Weather Gathering Service Expands

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Next time you get bounced into the headliner on a short-haul flight you can take some comfort that you might be helping other aircraft avoid that weather. After an initial trial of Tropospheric Airborne Meteorological Data Reporting (TAMDAR) with Mesaba Airlines, AirDat LLC has attached weather sensors to aircraft toiling for regional carriers in all areas of the continental U.S., providing real-time, real-world meteorological data through satellite transmissions. AirDat CEO Jay Ladd said in a news release that the rich stream of data from airliners-turned-weather-stations is improving forecasting accuracy and allowing the airlines to adjust routing and scheduling on the fly to minimize weather delays.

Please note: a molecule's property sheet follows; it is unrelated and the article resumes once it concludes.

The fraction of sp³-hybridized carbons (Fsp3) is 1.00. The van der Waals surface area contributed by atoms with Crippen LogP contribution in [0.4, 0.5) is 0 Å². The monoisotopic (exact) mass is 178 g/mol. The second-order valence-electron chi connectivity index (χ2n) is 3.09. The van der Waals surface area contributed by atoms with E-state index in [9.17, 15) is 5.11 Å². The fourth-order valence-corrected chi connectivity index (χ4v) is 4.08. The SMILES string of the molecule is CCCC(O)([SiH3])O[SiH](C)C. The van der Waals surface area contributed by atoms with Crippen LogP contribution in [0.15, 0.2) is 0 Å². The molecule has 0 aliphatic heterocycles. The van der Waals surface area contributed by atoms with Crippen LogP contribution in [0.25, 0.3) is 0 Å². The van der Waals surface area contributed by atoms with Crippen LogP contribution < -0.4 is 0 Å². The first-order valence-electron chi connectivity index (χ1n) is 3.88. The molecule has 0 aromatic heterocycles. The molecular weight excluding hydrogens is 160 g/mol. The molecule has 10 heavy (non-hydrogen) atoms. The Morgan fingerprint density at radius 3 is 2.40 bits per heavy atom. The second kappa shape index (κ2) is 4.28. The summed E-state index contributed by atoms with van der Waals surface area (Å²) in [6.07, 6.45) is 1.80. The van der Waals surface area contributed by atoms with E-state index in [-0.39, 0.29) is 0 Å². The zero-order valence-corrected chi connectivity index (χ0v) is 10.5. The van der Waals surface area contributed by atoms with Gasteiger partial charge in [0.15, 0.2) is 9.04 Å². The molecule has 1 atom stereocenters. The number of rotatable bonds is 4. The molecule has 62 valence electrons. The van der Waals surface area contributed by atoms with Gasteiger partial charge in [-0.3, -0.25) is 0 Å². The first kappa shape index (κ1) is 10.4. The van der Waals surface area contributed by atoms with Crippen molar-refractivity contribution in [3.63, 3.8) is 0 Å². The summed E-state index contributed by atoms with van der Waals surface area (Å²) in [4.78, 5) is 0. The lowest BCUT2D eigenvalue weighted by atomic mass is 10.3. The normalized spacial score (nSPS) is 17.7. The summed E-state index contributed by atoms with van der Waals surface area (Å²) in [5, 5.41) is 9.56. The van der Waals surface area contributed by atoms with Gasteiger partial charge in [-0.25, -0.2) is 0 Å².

By next year, more than 400 aircraft working in every corner of the country will have the sensors attached. The sensors send data to AirDat headquarters via Iridium satellites. Built-in GPSs provide position and altitude simultaneously. Ladd says the regional airliners make the perfect platform. "They make shorter, more frequent trips and operate at altitudes below 30,000 feet, filling in an important gap in weather observations," said Ladd. "Their frequent ascents and descents provide a high frequency of soundings from diverse geographic locations."